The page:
As an art historian spending time thinking about the works of Caravaggio, Louise Nevelson, Diego Rivera, or Eva Hesse, I often joke that yes, this is true. Certainly I don’t believe it. Robert Rauschenberg has been a favorite of mine well before the sad day of May 12, 2008. Though admittedly, it is sometimes much easier to study an artistic style that I can hold still for a moment rather than one that continues to change.
The NY Times published an article Sunday exploring an artist’s death not as a research convenience, but as a marketing strategy. This seems like a common story we hear in the arts. Van Gogh provides well-known an example. But the article cited more recent incidences of artists who suffered from lack of interested audiences while alive only to find their estates reaping bigger benefits. Like many before them, these artists notably refused to respond to the aesthetic demands of the gallery. Instead, they did the work they wanted to do despite their inability to sell. This is a brave artistic statement to make, especially in the 1980s (when these artists lived and worked). Some even refused to sell their work in galleries, thus maintaining their independence from the market.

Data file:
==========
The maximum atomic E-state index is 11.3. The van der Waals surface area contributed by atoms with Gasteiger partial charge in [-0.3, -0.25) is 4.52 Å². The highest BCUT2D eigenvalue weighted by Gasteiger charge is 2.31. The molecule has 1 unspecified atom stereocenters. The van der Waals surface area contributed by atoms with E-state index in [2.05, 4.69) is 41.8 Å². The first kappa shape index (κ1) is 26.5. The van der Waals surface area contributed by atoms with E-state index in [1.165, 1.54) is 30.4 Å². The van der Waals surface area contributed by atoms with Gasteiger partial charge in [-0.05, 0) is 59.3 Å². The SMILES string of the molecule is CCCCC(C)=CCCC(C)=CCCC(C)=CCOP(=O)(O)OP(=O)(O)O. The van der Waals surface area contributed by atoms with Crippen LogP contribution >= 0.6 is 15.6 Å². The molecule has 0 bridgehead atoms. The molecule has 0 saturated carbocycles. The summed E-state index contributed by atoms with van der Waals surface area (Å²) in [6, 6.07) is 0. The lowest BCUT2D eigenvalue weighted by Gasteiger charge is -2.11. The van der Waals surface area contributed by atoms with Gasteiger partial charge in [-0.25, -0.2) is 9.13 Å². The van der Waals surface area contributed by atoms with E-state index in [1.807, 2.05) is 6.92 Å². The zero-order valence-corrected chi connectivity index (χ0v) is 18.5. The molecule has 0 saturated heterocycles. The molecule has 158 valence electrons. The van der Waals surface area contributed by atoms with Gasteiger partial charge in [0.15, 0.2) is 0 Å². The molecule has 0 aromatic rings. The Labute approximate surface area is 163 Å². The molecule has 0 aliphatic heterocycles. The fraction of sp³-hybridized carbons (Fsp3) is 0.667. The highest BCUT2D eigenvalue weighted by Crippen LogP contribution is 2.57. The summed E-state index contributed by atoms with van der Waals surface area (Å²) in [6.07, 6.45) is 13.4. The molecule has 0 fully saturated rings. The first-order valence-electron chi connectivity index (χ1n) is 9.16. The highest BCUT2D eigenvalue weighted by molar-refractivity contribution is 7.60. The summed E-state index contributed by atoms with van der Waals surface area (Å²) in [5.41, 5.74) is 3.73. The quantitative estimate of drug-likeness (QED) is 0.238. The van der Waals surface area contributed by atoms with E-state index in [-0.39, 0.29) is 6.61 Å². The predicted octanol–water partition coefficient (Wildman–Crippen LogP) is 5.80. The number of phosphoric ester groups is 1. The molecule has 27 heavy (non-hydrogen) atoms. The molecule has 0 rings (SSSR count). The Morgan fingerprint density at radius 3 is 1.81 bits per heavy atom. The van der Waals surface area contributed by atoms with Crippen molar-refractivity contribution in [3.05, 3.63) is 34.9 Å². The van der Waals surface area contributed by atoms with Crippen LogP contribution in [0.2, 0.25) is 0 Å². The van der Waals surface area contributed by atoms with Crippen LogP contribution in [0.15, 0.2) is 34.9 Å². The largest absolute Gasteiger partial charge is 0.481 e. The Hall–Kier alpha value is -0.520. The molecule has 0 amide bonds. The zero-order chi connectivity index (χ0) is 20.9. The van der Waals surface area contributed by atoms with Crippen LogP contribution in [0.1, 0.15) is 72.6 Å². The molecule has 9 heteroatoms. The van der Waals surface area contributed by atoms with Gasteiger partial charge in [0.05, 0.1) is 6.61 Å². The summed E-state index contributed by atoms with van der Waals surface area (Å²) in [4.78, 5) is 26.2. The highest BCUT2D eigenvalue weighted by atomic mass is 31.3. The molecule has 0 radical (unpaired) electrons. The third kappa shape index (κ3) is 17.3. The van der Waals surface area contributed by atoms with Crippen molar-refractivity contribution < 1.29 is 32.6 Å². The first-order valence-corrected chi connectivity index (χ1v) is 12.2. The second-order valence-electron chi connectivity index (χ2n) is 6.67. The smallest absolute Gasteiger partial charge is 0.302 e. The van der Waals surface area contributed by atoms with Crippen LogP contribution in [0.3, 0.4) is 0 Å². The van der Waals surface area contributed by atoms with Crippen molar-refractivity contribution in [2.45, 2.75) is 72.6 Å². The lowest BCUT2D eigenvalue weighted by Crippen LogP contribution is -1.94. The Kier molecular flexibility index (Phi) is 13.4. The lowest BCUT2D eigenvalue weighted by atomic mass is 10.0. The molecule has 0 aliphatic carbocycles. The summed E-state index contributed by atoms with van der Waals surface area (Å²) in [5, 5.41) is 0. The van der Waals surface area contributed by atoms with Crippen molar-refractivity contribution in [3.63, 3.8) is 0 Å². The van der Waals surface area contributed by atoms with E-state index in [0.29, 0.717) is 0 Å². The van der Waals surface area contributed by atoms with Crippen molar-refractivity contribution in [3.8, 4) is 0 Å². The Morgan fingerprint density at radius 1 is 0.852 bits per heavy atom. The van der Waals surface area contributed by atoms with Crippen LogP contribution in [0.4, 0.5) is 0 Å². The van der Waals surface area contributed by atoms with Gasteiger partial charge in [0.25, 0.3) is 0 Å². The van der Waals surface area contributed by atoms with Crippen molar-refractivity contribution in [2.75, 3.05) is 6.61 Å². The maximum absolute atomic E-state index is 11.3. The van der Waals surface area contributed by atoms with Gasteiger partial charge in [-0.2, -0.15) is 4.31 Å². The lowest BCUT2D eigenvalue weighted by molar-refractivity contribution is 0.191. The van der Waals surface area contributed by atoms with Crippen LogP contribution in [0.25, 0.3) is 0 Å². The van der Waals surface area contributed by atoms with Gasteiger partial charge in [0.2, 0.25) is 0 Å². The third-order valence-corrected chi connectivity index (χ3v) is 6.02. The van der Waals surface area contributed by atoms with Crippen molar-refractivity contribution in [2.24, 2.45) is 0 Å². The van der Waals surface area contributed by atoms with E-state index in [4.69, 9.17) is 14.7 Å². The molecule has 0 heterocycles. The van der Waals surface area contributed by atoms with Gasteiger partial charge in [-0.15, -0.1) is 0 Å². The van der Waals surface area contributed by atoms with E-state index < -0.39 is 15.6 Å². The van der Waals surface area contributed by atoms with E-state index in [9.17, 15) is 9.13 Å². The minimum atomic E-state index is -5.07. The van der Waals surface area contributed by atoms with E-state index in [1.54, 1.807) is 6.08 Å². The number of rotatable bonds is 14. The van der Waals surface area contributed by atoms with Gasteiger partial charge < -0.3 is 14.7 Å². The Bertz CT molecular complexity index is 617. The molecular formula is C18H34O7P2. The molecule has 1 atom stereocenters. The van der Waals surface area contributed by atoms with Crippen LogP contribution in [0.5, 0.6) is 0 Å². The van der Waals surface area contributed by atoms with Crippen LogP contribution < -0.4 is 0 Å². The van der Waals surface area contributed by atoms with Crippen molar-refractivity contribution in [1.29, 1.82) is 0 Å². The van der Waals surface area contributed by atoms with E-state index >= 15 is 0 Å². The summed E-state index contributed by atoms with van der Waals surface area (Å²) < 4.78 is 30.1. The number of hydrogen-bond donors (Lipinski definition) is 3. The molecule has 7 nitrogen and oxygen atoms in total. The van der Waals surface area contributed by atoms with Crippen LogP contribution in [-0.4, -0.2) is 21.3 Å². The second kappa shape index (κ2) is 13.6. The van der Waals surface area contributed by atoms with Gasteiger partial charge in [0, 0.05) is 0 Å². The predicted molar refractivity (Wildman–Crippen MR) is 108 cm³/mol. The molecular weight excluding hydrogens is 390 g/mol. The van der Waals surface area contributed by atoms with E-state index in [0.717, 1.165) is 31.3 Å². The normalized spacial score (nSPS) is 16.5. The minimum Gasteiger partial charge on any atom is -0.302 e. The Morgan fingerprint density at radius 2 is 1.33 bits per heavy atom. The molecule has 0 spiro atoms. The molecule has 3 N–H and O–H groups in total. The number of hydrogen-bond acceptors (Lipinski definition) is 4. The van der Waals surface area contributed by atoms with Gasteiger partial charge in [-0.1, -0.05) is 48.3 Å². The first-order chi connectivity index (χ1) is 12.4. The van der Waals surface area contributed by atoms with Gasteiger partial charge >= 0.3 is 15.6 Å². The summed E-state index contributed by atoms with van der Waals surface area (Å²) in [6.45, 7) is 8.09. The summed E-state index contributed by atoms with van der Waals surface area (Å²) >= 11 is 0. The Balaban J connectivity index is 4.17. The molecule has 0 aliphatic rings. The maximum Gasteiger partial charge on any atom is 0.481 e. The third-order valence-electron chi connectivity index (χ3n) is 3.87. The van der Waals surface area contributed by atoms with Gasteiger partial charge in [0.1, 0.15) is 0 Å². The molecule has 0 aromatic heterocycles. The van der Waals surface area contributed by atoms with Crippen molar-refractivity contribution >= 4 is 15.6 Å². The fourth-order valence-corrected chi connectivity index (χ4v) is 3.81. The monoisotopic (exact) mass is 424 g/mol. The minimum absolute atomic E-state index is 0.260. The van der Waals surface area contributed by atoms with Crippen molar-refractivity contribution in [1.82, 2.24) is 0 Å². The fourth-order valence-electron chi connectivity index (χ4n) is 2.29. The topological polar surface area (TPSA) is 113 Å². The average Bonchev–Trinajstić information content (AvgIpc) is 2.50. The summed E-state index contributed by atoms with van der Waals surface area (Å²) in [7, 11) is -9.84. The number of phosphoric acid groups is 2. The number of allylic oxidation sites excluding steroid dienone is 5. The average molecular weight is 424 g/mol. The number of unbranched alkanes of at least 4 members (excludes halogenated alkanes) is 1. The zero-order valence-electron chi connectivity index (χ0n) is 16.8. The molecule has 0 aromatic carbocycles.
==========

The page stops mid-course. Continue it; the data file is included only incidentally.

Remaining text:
Can art galleries enter after the artist dies to offer a changing of the rules? The NY Times story implicates a few galleries that admittedly thrive on these posthumous cases. While I understand and even appreciate the supply and demand argument, exploiting death for a dollar is too uncomfortable for me to contemplate for long. But my question is who is being exploited? Is it the artist or the art lover? Does it matter?